Quite aside from these unintended pitfalls, Harris set loose in his narrative a series of questions any good reader will have to hold suspended. What does all the opening of "Contempt of Court--Almost" have to do with Wat Mastin? Does the dandy, a new character, fit somehow into Doltin's punishment? Who is Judge Smarty? Who, for that matter, is Wirt Staples?--though Sut assures us that Wirt "tuck a sheer in what's tu cum" about Doltin. In listening to Wirt's tall talk we forget about Doltin, for it is not the sheriff but Judge Smarty he is insulting so magnificently. After the heroic challenge has been followed by the wreck of the watch tinker's shop, Wirt gets a little more liquid kindling wood from Sut. That is when Doltin comes waddling out of the courthouse and when Sut says, "Now Wirt were Wat Mastin's cuzzin, an' know'd all about the rar ripe bisness, an tuck sides wif Wat strong" (253). Wonderful surprise, wonderful fun to have Wirt quote back to the sheriff his love note to Mary. It is even better--more coherent and more satisfying than we thought it would be, for Wirt is on the rampage not only against Judge Smarty but also against Sheriff Doltin, as well as the assorted deputies who get laid low by the "buck's hine laig."

Here the reader holds a question in suspension until things turn out better than anything that could have been expected. Such rewards are joyous to encounter, but I think Harris gets stronger effects by having Sut leave us at times in a state of unresolved curiosity, or even uneasiness, which colors our response as we proceed through the tale. Sut does not acknowledge that he knows the cause of our uneasiness--a technique akin to his use of euphemism in order to be more suggestive than if he were direct; for euphemisms of this sort implicate the reader in the obscenity. The best example in the Sheriff Doltin sequence is at the start, the time the former sheriff traumatizes little Sut. Things were going along fine because Sut was getting fed: "Mam hed me a-standin atwixt her knees. I kin feel the knobs ove her jints a-rattlin a-pas' my ribs yet. She didn't hev much petticoats tu speak ove, an' I hed but one, an' hit were calliker slit frum the nap ove my naik tu the tail, hilt tugether at the top wif a draw-string, an' at the bottom by the hem" (227). When the sheriff comes, Sut darts "on all fours onder mam's petticoatails" (229). Naturally, if you are solemncoly, you do not want to think about what little Sut might have seen there, especially if you remember how sharp-eyed he always is and if you recall a later story in which Sut watches his mother lose most of her clothes while fighting with Sall Simmons in the creek (after the fight is over; Sut says he "never seed a frock fit an 'oman as clost as hern did"--so close he could count her ribs through it). But naturally, if you are scholarly, you want to know when Sut gets out from under there. He does not. Well, he must have gotten out sometime, but you are not told when, and you worry about it, a little, in the back of your mind. If you are just a little prurient, you are bothered enough about it to be in a heightened state of awareness when you read about the manifestations of Wat Mastin's interest in Mary McKildrin (his bellowing and pawing up the dust around Mrs. Mckildrin, and so on). You might even worry about it through the whole Sheriff Doltin sequence, for you may be reminded by contrast when Doltin shows up with all that excessive yardage for Mary. For sure, you are reminded by the way the ferryman's wife exposes herself during Doltin's flight in "Trapping a Sheriff." She bounces out of bed and comes to the door in her "shif-tail." Then at the great spectacle of Doltin and the tomcats and the lighted, turpentine-soaked ball of tow, she forgets what she is wearing. As Sut says, she "pulled up what she tuck tu be her aprun, an' kivered her face, an' shet the door wif a snap, an' lef hersef on the outside. I holler'd 'Higher---yer forrid ain't kivered yet.' She run roun the chimley outen sight, still holdin up her aprun" (272).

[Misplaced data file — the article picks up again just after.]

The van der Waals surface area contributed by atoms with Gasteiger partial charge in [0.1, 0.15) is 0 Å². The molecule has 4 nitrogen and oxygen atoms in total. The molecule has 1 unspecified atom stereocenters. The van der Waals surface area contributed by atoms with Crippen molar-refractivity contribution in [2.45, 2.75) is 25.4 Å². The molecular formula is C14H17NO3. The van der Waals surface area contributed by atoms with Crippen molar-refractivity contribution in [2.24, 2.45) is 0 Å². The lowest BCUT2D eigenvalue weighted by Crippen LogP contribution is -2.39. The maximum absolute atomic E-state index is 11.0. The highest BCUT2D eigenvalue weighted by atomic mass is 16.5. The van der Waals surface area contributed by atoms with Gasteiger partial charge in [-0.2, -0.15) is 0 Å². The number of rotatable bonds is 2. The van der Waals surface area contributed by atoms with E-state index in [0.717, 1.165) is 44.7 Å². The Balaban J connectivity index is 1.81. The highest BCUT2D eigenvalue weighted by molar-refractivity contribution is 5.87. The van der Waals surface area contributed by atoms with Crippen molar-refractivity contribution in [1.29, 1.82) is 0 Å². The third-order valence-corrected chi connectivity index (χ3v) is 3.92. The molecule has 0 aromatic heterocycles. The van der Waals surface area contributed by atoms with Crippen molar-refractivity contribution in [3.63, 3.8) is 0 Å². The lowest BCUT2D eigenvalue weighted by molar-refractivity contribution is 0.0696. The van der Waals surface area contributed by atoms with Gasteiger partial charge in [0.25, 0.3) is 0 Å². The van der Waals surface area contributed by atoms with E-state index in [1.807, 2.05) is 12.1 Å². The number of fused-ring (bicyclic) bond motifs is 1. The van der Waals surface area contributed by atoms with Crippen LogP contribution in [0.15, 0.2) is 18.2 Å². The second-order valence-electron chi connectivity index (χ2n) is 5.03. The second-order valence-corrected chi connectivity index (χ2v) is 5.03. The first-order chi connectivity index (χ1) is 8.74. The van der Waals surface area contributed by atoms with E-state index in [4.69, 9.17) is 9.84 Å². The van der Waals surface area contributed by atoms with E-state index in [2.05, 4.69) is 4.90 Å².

Well, most of the narrative threads in the Sheriff Doltin sequence are tied up well enough. We know the "consekinses ave foolin wif uther men's wives," for instance. But maybe some of the best questions are left unresolved. Does Mrs. McKildrin ever return after she flees the accusing ghost of her husband? Mary comes back after her own flight, but does Wat keep her--and her and Doltin's Little Rar Ripe? When does Sut get out from under his mam's petticoats?--a question the more urgent because we know she was standing, the sheriff having taken away the chairs. These matters are not only un resolved but unresolvable; Sut is too far away to ask, working his long laigs, his flask glinting in the sun, leaving us a little uneasy, and a little in awe. He would not have told us anyhow, and in the present academic climate it will be a long time before many professors ask such serious questions about either Sut or the man who created him, George Washington Harris, a man who could write about as good as anybody in our country.

I read "Style and Sex in G. W. Harris's Sheriff Doltin Sequence" at the American Literature Section at the Louisville South Atlantic MLA, November 1981. The talk was much later printed as “A Tribute to Harris’s Sheriff Doltin Sequence” in James E. Caron and M. Thomas Inge’s SUT LOVINGOOD’S NAT’RAL BORN YARNSPINNER: ESSAYS ON GEORGE WASHINGTON HARRIS (Tuscaloosa and London: The University of Alabama Press, 1996).

No comments:

Post a Comment